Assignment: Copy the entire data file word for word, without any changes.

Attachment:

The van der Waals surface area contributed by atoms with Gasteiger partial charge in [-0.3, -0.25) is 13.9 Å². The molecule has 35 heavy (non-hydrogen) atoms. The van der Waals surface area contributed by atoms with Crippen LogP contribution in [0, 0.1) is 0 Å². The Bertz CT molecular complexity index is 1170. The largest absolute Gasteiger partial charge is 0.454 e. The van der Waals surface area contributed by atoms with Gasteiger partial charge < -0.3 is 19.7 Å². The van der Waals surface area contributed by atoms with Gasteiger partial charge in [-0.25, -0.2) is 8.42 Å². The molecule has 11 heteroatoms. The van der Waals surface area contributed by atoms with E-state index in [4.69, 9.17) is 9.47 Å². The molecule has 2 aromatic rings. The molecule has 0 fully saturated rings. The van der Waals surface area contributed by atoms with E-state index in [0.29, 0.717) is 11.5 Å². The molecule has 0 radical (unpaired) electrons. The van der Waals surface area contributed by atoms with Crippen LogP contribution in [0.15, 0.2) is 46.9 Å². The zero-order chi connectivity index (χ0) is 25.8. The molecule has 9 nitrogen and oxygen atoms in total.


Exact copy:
The van der Waals surface area contributed by atoms with Gasteiger partial charge in [-0.3, -0.25) is 13.9 Å². The molecule has 35 heavy (non-hydrogen) atoms. The van der Waals surface area contributed by atoms with Crippen LogP contribution in [0, 0.1) is 0 Å². The Bertz CT molecular complexity index is 1170. The largest absolute Gasteiger partial charge is 0.454 e. The van der Waals surface area contributed by atoms with Gasteiger partial charge < -0.3 is 19.7 Å². The van der Waals surface area contributed by atoms with Gasteiger partial charge in [-0.25, -0.2) is 8.42 Å². The molecule has 11 heteroatoms. The van der Waals surface area contributed by atoms with E-state index in [4.69, 9.17) is 9.47 Å². The molecule has 2 aromatic rings. The molecule has 0 fully saturated rings. The van der Waals surface area contributed by atoms with E-state index in [0.29, 0.717) is 11.5 Å². The molecule has 0 radical (unpaired) electrons. The van der Waals surface area contributed by atoms with Crippen LogP contribution in [0.15, 0.2) is 46.9 Å². The zero-order chi connectivity index (χ0) is 25.8. The molecule has 9 nitrogen and oxygen atoms in total.